Two Initiatives Threaten Unhoused Neighbors, Medically Frail Seniors
Grassroots opposition forming to stop them
Opponents of housing, medical care and hospice for vulnerable medically frail seniors have launched a campaign to qualify two dangerous initiatives for the November ballot in the City of Alameda. The first initiative would fine people for being homeless in Alameda, and the second initiative would deny critically needed housing and medical support for homeless seniors at the Alameda Wellness Center (AWC). A grassroots coalition of concerned residents is forming to stop these initiatives and to deter other attempts by a small group of opponents to deny safe housing and medical services for frail homeless.
Together these initiatives are an outright attack on unhoused neighbors in Alameda. At a time when our community is trying to save lives and overcome a pandemic, a small but well-financed group is trying to deny housing to seniors who are infirm and at risk. It’s inhumane and wrong.
The initiatives are an attempt to relitigate what Alameda voters already decided in an April 2019 special election. In that election, voters affirmed their support of AWC, a source of permanent housing and medical care for homeless seniors. That special election, forced on the city by the same group, cost Alameda residents $750,000. Now they have submitted notice to the City Clerk that they plan to gather signatures for two new initiatives in an attempt to stop the project that voters have already approved once.
Alameda voters spoke decisively last year that we want compassion and dignity for our most vulnerable neighbors. Now, as our current public health crisis shows, it is even more important to provide shelter for seniors with underlying medical conditions. Never in our lifetimes has it been more clear that we need to strengthen our social safety net, yet people are gathering signatures and engaging in a variety of delay tactics to keep medically vulnerable seniors out on the streets.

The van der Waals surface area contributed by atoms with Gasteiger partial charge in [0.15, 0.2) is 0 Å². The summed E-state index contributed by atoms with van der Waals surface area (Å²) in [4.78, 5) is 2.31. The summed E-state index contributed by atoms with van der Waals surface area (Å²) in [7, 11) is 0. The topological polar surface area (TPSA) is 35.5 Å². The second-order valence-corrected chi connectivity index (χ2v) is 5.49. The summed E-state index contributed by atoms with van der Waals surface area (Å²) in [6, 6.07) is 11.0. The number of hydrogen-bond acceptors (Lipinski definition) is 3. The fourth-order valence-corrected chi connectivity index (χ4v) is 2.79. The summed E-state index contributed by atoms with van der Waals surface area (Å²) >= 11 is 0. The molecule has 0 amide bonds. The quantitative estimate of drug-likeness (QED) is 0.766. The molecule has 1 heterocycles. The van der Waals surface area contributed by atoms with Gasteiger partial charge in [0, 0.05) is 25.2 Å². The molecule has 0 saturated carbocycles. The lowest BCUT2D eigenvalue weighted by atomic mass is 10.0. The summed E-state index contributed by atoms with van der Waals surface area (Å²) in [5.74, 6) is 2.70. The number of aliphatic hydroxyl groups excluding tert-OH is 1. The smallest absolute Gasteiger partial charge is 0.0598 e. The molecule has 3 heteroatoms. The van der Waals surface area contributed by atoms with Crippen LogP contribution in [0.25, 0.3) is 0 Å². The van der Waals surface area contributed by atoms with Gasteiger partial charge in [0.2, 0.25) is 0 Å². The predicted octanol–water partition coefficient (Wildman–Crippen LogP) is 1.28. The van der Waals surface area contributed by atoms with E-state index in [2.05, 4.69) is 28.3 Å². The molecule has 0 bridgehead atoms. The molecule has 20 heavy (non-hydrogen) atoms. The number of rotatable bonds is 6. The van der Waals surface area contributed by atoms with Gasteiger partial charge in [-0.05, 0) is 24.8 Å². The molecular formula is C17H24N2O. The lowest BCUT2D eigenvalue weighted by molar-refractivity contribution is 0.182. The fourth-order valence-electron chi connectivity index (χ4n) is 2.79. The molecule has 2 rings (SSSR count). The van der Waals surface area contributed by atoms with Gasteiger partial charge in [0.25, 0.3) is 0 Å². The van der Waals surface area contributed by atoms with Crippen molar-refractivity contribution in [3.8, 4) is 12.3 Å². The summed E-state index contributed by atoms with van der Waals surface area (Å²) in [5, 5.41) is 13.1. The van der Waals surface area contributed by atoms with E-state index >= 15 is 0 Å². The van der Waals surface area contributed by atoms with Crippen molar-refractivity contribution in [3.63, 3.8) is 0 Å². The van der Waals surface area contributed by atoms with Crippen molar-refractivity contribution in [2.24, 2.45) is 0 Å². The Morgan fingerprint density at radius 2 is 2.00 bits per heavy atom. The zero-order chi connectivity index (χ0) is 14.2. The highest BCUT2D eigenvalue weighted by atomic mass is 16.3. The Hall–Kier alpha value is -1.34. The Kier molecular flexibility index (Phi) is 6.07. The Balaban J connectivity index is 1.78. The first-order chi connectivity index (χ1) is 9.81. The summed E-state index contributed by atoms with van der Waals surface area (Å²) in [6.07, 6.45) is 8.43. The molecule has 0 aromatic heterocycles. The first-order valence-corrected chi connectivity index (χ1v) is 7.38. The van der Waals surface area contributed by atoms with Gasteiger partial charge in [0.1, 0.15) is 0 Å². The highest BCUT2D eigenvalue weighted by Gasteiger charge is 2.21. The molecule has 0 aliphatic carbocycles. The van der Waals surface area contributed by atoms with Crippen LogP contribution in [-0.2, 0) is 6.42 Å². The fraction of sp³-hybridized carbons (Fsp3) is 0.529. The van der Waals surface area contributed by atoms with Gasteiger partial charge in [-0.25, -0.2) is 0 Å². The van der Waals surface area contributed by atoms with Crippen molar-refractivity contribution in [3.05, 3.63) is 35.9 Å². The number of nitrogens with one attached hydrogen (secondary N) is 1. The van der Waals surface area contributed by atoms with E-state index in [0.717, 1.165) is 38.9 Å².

Lara Thomas, a representative of Renewed Hope, said: “In the face of calls to the entire community to shelter in place and to support our frontline health workers and first responders, any effort to deny shelter to some of us is an affront to all of us. We hope all Alamedans will say ‘no’ to any signature gathering aimed at blocking AWC. We must stand fast in our support of Alameda Point Collaborative’s (APC) work to care for people who can’t always depend on having a home.”
The Alameda Justice Alliance, a coalition of social advocacy groups in Alameda that was actively involved in the April 2019 campaign to reaffirm the city’s support for the project, released a statement saying: “In a time of crisis, when everyone in our community should pull together to protect our collective health and safety, it’s essential this life-saving facility for fragile, elderly people facing homelessness move forward. Alamedans must reject any attempt to slow or block this needed project proposed by APC.”
In addition to the initiatives, the same group of opponents has filed an appeal to APC’s design review application, which will be heard by the City of Alameda Planning Board on May 11.
These efforts to deny shelter to unhoused Alamedans are being directed by John Healy a “legal service provider.” Despite having already spent significant funds, he has not filed any reports with the state’s Fair Political Practices Commission that would disclose who is actually funding this latest campaign to block the project and deny services to our most fragile community members.
APC is urging all Alameda residents to alert them if signature gatherers are seen in the community, and most importantly, to decline to sign the cruel and hateful initiatives.
For additional updates on the Wellness Center Project, which is progressing through the normal city review process, please visit www.caringalameda.org.